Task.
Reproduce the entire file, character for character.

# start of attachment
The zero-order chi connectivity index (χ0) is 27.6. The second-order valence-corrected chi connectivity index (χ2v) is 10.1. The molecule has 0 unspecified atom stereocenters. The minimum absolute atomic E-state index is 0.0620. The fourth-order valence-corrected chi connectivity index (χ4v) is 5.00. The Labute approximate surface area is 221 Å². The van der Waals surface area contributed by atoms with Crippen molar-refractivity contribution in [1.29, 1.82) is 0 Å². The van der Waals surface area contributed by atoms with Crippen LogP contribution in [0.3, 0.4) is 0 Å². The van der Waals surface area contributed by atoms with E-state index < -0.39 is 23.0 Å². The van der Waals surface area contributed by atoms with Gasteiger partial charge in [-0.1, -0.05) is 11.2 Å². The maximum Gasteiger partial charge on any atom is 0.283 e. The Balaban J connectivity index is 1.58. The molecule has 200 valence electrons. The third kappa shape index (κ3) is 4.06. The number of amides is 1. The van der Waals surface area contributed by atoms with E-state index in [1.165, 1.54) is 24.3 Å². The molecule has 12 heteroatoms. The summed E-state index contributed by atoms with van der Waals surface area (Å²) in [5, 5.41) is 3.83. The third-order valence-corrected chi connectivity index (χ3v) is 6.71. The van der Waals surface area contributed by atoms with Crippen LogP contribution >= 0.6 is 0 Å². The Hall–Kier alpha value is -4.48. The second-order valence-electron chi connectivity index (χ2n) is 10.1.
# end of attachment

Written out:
The zero-order chi connectivity index (χ0) is 27.6. The second-order valence-corrected chi connectivity index (χ2v) is 10.1. The molecule has 0 unspecified atom stereocenters. The minimum absolute atomic E-state index is 0.0620. The fourth-order valence-corrected chi connectivity index (χ4v) is 5.00. The Labute approximate surface area is 221 Å². The van der Waals surface area contributed by atoms with Crippen molar-refractivity contribution in [1.29, 1.82) is 0 Å². The van der Waals surface area contributed by atoms with Crippen LogP contribution in [0.3, 0.4) is 0 Å². The van der Waals surface area contributed by atoms with E-state index < -0.39 is 23.0 Å². The van der Waals surface area contributed by atoms with Gasteiger partial charge in [-0.1, -0.05) is 11.2 Å². The maximum Gasteiger partial charge on any atom is 0.283 e. The Balaban J connectivity index is 1.58. The molecule has 200 valence electrons. The third kappa shape index (κ3) is 4.06. The number of amides is 1. The van der Waals surface area contributed by atoms with E-state index in [1.165, 1.54) is 24.3 Å². The molecule has 12 heteroatoms. The summed E-state index contributed by atoms with van der Waals surface area (Å²) in [5, 5.41) is 3.83. The third-order valence-corrected chi connectivity index (χ3v) is 6.71. The van der Waals surface area contributed by atoms with Crippen LogP contribution >= 0.6 is 0 Å². The Hall–Kier alpha value is -4.48. The second-order valence-electron chi connectivity index (χ2n) is 10.1.